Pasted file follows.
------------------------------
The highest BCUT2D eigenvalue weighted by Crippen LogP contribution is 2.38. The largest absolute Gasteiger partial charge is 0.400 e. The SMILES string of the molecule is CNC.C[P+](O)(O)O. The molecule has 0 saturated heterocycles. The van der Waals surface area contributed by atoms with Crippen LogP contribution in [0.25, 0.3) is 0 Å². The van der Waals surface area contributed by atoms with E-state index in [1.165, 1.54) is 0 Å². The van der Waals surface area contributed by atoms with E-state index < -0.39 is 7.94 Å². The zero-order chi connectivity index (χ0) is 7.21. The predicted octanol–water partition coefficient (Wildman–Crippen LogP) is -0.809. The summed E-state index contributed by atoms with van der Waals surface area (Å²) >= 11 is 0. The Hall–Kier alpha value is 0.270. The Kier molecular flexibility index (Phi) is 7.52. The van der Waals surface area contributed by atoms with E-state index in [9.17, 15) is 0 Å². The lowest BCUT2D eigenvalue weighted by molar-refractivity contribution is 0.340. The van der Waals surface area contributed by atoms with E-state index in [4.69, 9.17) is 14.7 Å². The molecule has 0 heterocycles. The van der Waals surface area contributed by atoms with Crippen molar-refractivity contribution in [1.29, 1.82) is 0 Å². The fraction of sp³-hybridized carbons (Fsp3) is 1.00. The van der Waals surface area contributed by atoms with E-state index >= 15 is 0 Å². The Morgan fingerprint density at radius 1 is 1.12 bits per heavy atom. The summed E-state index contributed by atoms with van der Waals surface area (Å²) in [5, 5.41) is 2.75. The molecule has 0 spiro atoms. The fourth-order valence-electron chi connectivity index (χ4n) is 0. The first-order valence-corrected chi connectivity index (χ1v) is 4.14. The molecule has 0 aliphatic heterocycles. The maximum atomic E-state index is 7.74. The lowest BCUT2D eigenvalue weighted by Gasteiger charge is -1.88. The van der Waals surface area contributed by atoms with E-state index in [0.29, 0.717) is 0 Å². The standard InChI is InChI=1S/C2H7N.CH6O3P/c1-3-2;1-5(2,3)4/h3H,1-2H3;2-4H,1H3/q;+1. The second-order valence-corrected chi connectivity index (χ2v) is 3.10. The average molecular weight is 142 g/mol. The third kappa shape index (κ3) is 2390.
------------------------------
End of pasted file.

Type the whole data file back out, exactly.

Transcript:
The highest BCUT2D eigenvalue weighted by Crippen LogP contribution is 2.38. The largest absolute Gasteiger partial charge is 0.400 e. The SMILES string of the molecule is CNC.C[P+](O)(O)O. The molecule has 0 saturated heterocycles. The van der Waals surface area contributed by atoms with Crippen LogP contribution in [0.25, 0.3) is 0 Å². The van der Waals surface area contributed by atoms with E-state index in [1.165, 1.54) is 0 Å². The van der Waals surface area contributed by atoms with E-state index < -0.39 is 7.94 Å². The zero-order chi connectivity index (χ0) is 7.21. The predicted octanol–water partition coefficient (Wildman–Crippen LogP) is -0.809. The summed E-state index contributed by atoms with van der Waals surface area (Å²) >= 11 is 0. The Hall–Kier alpha value is 0.270. The Kier molecular flexibility index (Phi) is 7.52. The van der Waals surface area contributed by atoms with E-state index in [9.17, 15) is 0 Å². The lowest BCUT2D eigenvalue weighted by molar-refractivity contribution is 0.340. The van der Waals surface area contributed by atoms with E-state index in [4.69, 9.17) is 14.7 Å². The molecule has 0 heterocycles. The van der Waals surface area contributed by atoms with Crippen molar-refractivity contribution in [1.29, 1.82) is 0 Å². The fraction of sp³-hybridized carbons (Fsp3) is 1.00. The van der Waals surface area contributed by atoms with E-state index >= 15 is 0 Å². The Morgan fingerprint density at radius 1 is 1.12 bits per heavy atom. The summed E-state index contributed by atoms with van der Waals surface area (Å²) in [5, 5.41) is 2.75. The molecule has 0 spiro atoms. The fourth-order valence-electron chi connectivity index (χ4n) is 0. The first-order valence-corrected chi connectivity index (χ1v) is 4.14. The molecule has 0 aliphatic heterocycles. The maximum atomic E-state index is 7.74. The lowest BCUT2D eigenvalue weighted by Gasteiger charge is -1.88. The van der Waals surface area contributed by atoms with E-state index in [0.29, 0.717) is 0 Å². The standard InChI is InChI=1S/C2H7N.CH6O3P/c1-3-2;1-5(2,3)4/h3H,1-2H3;2-4H,1H3/q;+1. The second-order valence-corrected chi connectivity index (χ2v) is 3.10. The average molecular weight is 142 g/mol. The third kappa shape index (κ3) is 2390.